Senior White House officials said insurance providers will in the future directly reach out to employees of Catholic and other faith-based not-for-profits organizations which object on religious grounds to contraception. Insurers will provide contraceptive services free of charge to employees which request it. The White House argues that contraception services are cost-neutral, in fact save insurers money, so no additional premium is required to pay for them. That aspect of the plan may still raise eyebrows at the U.S. Conference of Catholic Bishops worried over comingling of funding. But a source at the U.S.C.C.B., worried that “there could be some [bishops] who still want to snatch defeat out of the jaws of victory,” said, “They’ve framed this as a fight over religious liberty; they can’t pivot over to contraception.”
“Let’s not do that,” he said, calling the weeks of sometimes acrimonious public dispute over H.H.S. guidelines a “painful but important” discussion about religion and society. “This is a significant moment in the life of the nation, that we have had this discussion and raised public consciousness about the role of religion in society.”
The White House quickly circulated a news release from Sister Carol Keehan, the president and CEO of the Catholic Health Association, supporting the new position, which also drew support from Planned Parenthood officials. “The Catholic Health Association is very pleased with the White House announcement that a resolution has been reached that protects the religious liberty and conscience rights of Catholic institutions,” said Sister Keehan. “The framework developed has responded to the issues we identified that needed to be fixed. We are pleased and grateful that the religious liberty and conscience protection needs of so many ministries that serve our country were appreciated enough that an early resolution of this issue was accomplished. The unity of Catholic organizations in addressing this concern was a sign of its importance. This difference has at times been uncomfortable but it has helped our country sort through an issue that has been important throughout the history of our great democracy.”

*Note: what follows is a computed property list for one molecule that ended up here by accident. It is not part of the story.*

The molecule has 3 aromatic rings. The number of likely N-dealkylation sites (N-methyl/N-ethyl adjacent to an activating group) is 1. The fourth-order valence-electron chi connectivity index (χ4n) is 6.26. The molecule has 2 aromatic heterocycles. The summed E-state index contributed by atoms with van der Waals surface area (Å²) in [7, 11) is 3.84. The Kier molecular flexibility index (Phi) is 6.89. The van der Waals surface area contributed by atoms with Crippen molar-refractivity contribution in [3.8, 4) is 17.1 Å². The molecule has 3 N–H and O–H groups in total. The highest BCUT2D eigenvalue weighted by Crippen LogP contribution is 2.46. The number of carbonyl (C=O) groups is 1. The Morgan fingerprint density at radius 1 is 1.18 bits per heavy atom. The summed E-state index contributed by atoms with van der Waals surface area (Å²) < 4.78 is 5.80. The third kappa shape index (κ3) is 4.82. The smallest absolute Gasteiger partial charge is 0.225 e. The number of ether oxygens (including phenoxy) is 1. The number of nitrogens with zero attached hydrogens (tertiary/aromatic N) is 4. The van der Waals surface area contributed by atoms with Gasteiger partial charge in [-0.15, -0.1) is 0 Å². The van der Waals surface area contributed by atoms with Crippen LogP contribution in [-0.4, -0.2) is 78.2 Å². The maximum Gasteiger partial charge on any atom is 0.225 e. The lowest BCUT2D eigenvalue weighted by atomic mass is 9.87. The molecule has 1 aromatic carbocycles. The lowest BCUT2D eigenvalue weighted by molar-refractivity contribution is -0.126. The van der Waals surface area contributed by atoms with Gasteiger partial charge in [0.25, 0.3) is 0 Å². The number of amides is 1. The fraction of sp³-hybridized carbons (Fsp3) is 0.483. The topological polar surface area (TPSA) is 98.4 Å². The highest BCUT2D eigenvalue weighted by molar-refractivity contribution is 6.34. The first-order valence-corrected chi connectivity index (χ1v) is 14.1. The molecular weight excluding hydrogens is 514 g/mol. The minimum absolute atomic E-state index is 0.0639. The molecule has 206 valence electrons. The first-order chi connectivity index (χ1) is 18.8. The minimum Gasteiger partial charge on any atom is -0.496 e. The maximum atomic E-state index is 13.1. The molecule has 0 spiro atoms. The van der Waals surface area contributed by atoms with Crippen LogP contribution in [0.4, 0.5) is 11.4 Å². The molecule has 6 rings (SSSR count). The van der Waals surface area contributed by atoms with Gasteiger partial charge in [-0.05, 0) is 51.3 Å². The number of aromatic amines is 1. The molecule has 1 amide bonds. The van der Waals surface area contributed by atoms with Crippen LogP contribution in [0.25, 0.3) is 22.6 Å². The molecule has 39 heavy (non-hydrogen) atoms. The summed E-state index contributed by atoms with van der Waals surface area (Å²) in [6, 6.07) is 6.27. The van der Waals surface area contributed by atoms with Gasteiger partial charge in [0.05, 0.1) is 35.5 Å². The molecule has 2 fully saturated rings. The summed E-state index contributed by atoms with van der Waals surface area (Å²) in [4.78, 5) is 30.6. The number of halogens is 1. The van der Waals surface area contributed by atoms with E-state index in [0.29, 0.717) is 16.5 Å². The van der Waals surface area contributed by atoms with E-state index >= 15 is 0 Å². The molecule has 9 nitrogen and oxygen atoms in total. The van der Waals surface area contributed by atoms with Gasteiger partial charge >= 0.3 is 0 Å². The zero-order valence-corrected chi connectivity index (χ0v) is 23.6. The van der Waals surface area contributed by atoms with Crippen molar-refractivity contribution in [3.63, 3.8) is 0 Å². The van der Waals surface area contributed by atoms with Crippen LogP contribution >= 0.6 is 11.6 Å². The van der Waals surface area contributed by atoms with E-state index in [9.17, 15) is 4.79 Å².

The new exemption language was praised by John Gehring, the Catholic outreach coordinator for Faith in Public Life. "This decision," Gehring said, "shows the White House respects the Catholic community and concerns of diverse religious leaders. It's clear that the president worked very hard to protect both religious liberty and women's health. Those two values should not be in conflict. Republicans leaders and others who have unfairly bashed this administration for being hostile to religion should stop perpetuating that absurd narrative."
The president acknowledged that this policy adjustment may still not satisfy all critics of the H.H.S. guidelines. In fact Miami Archbishop Thomas Wenski quickly denounced the proposed compromise as "too little, too late."
The president said, “We live in a pluralistic society where we're not going to agree on every single issue, or share every belief. That doesn’t mean that we have to choose between individual liberty and basic fairness for all Americans. We are unique among nations for having been founded upon both these principles, and our obligation as citizens is to carry them forward. I have complete faith that we can do that.”